Young Scots in Agriculture are easy bait for cyber criminals!

Young Scots in Agriculture are easy bait for cyber criminals!

Do you feel fully aware, in knowing that you could recognise a scam message … claiming to offer financial support during lockdown? You might be able to answer yes – but how many of your rural community individuals around you, neighbours and the likes, could say the same?

As we hurtle into new ways of living, with communications services playing a huge key role in people’s lives, of all ages – new findings from The Communications Consumer Panel found fraud or ‘scams’ has cost the UK £190 billion a year! Far too many personal lives being intruded and businesses being conned.

With the information of their report, showing that 62% of 16-24 year old’s lost up to £100 and that young people aged between 16-34 were the most susceptible to being scammed, accounting for over half of all the scams experienced in the UK (52%).
These crimes are closely connected with other aspects of organised criminal activity.

No matter the age of the victim, there’s long lasting significant emotional or psychological impact as a result!  South of the border, both the National Cyber Security Centre (NCSC) and the National Farmers’ Union (NFU) have published tailor-made cyber security advice.

With the shocking statistics of the younger generation of the agricultural sector being targeted – The Scottish Partnership Against Rural Crime (SPARC) together with NFU Scotland and SAYFC Young Farmers would like to warn Scottish farmers and crofters to be vigilant to these threats, by sharing these information links and guidance to help improve the security and resilience of agricultural businesses throughout the country against cyber threats.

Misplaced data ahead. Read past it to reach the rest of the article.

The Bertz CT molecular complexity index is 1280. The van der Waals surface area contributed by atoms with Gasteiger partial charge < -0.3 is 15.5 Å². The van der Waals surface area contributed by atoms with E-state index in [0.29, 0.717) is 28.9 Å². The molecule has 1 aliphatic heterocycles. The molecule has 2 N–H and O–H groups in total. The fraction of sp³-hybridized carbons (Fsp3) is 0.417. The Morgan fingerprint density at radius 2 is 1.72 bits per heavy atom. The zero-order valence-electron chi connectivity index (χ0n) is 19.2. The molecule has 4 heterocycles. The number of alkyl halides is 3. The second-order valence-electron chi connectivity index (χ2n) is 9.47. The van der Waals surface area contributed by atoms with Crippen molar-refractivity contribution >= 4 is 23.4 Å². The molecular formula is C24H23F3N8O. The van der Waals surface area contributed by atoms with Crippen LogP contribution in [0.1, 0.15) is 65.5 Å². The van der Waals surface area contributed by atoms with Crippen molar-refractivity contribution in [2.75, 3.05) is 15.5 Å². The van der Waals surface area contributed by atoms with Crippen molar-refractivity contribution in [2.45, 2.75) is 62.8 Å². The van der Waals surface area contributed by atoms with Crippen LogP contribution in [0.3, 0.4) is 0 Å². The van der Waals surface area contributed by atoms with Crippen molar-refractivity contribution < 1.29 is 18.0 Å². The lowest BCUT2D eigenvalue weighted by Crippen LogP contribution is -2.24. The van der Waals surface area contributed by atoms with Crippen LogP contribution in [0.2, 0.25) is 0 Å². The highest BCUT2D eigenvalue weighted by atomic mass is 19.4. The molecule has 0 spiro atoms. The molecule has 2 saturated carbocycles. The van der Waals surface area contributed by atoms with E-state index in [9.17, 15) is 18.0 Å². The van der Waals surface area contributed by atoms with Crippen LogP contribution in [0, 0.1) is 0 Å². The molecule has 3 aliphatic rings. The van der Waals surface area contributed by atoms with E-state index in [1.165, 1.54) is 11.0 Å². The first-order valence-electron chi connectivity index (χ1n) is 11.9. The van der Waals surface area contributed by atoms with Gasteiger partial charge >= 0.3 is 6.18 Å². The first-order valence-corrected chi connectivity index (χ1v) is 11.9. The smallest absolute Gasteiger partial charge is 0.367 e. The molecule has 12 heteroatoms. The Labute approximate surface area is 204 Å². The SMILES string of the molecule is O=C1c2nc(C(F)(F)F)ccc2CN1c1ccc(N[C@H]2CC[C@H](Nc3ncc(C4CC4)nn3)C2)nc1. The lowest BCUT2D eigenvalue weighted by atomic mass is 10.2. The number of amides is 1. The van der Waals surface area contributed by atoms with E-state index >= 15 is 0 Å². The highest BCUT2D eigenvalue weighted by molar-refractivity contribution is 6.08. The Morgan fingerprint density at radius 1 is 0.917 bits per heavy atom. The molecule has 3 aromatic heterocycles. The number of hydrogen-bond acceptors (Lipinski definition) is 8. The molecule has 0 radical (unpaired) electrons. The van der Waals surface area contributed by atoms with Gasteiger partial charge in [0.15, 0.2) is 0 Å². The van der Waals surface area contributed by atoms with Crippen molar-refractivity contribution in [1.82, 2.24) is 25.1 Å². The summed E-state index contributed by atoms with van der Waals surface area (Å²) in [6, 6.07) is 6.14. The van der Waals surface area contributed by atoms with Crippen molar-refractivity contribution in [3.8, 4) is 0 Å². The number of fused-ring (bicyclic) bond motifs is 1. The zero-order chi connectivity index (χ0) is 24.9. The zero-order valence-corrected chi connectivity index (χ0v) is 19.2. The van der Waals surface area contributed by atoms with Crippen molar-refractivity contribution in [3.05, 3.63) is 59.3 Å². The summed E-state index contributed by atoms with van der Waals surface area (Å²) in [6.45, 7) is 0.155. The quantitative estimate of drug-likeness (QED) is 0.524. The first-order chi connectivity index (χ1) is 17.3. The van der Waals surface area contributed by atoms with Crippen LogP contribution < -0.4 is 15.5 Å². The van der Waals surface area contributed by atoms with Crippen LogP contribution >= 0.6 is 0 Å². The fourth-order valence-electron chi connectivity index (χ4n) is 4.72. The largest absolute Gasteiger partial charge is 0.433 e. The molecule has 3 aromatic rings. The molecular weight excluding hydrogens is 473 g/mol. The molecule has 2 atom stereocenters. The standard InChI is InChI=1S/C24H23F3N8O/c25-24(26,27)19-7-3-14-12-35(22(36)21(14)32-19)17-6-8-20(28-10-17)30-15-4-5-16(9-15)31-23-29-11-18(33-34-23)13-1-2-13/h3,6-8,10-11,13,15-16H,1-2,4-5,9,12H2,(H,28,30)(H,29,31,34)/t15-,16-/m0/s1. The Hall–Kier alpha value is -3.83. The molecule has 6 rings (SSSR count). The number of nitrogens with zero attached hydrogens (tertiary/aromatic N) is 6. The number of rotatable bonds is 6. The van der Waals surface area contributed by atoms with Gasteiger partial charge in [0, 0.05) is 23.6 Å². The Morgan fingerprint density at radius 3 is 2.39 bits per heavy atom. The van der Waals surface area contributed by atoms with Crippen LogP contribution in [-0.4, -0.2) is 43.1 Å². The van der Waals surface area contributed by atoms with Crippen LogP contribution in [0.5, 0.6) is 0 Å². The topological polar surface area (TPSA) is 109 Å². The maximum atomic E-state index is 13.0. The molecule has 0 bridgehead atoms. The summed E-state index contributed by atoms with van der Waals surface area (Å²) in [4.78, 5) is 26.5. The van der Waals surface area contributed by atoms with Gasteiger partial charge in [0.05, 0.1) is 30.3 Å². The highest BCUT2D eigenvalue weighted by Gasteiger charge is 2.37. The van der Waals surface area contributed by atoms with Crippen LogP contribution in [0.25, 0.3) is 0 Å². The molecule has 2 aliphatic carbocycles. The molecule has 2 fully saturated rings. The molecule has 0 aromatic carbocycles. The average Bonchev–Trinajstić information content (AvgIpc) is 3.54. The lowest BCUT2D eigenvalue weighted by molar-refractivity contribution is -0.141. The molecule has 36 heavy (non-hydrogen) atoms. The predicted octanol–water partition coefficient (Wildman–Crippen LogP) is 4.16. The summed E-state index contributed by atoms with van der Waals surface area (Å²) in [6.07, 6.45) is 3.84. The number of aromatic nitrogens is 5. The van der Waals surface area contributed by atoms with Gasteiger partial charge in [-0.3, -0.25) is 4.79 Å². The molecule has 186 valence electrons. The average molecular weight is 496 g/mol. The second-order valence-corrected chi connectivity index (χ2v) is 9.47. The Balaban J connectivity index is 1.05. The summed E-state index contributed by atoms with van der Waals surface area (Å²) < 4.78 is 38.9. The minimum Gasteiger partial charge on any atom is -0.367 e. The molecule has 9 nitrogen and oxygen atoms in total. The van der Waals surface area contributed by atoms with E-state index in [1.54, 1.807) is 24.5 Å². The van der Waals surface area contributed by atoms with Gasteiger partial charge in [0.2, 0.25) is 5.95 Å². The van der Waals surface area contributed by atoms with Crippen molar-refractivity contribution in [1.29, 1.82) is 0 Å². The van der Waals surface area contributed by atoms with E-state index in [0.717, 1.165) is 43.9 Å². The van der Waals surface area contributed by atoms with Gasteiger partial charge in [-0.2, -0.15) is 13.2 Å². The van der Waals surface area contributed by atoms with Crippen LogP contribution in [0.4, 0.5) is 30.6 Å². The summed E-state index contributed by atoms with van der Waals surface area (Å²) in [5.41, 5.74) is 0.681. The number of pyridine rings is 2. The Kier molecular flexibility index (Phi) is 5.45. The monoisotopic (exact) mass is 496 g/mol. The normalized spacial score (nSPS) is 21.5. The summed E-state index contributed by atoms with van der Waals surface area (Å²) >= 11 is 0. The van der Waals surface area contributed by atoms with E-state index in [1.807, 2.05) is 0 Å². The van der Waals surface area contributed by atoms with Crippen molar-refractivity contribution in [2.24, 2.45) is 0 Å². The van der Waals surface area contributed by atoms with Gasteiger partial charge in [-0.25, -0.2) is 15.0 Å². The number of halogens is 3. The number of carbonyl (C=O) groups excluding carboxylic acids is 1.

The Communications Consumer Panel found that 16-24 year olds were most susceptible to receive text scams, which accounts for 41% of these scams! Of those 16-24 year olds who lost money, just under two thirds (62%) lost up to £100.
The higher age bracket of 25-34 year olds, it was found in their December 2020 findings – are most likely to get scammed via telephone or online.

Malicious scammers have the technical abilities for fraudulent activity by texting, phoning and emailing you personally! However they can also attack your business potentially resulting in financial loss for those businesses thought of as ‘secure’ businesses.

The panel have now published its research on scams and fraudulent activity highlighting that their participants who had been subject to scams were convinced that the appearance of these criminals seemed  legitimate and that they’re style of communication was trusted due to their research into businesses they were mimicking.

Those with low confidence in technology were being exploited, the panel research found with designs, images, logos and uniqueness of a business’s product looking ‘the real deal’. Often, scammers use slogans showing time-limited offers to consumers as a method of captivation and luring.

Keeping safe online, is everybody’s business! Nobody should be too embarrassed to talk to friends or family if they’ve been tricked due to the likeable, friendly nature of the fraudsters.

From qualitative interviews conducted by the Consumer Panel, participants spoke of their embarrassment at being caught out and their subsequent loss of self-belief.

SPARC, NFUS & SAYFC feel that now is the time for young people in Scotland and particularly, those working or living in rural Scotland – to recognise that this is an issue that is not confined to older or less digitally skilled people.
Young Scots in agriculture perhaps need more of a helping hand from the organisations that surround them to understand how to look after their money and which payment methods are more secure than others.

To start the journey of becoming a more resilient individual, or for your business to gain a more secure stance in the industry – please check out the information available from organisations that are there to help, below: